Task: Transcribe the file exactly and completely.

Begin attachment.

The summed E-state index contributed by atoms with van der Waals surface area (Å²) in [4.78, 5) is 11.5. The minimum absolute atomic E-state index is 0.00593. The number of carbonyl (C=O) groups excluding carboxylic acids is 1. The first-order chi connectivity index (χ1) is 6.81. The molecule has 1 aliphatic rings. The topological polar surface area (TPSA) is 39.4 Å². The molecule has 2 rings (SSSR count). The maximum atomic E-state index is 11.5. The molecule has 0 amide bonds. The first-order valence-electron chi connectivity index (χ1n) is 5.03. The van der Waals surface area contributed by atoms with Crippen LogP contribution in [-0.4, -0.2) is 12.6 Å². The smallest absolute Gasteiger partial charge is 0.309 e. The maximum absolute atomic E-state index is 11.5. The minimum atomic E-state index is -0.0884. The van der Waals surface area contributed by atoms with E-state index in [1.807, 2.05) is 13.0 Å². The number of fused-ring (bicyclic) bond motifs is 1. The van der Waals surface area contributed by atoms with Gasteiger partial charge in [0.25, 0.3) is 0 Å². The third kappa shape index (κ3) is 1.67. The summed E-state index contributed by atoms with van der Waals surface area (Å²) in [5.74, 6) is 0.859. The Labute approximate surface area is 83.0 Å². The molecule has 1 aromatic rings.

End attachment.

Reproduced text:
The summed E-state index contributed by atoms with van der Waals surface area (Å²) in [4.78, 5) is 11.5. The minimum absolute atomic E-state index is 0.00593. The number of carbonyl (C=O) groups excluding carboxylic acids is 1. The first-order chi connectivity index (χ1) is 6.81. The molecule has 1 aliphatic rings. The topological polar surface area (TPSA) is 39.4 Å². The molecule has 2 rings (SSSR count). The maximum atomic E-state index is 11.5. The molecule has 0 amide bonds. The first-order valence-electron chi connectivity index (χ1n) is 5.03. The van der Waals surface area contributed by atoms with Crippen LogP contribution in [-0.4, -0.2) is 12.6 Å². The smallest absolute Gasteiger partial charge is 0.309 e. The maximum absolute atomic E-state index is 11.5. The minimum atomic E-state index is -0.0884. The van der Waals surface area contributed by atoms with E-state index in [1.807, 2.05) is 13.0 Å². The number of fused-ring (bicyclic) bond motifs is 1. The van der Waals surface area contributed by atoms with Gasteiger partial charge in [0.25, 0.3) is 0 Å². The third kappa shape index (κ3) is 1.67. The summed E-state index contributed by atoms with van der Waals surface area (Å²) in [5.74, 6) is 0.859. The Labute approximate surface area is 83.0 Å². The molecule has 1 aromatic rings.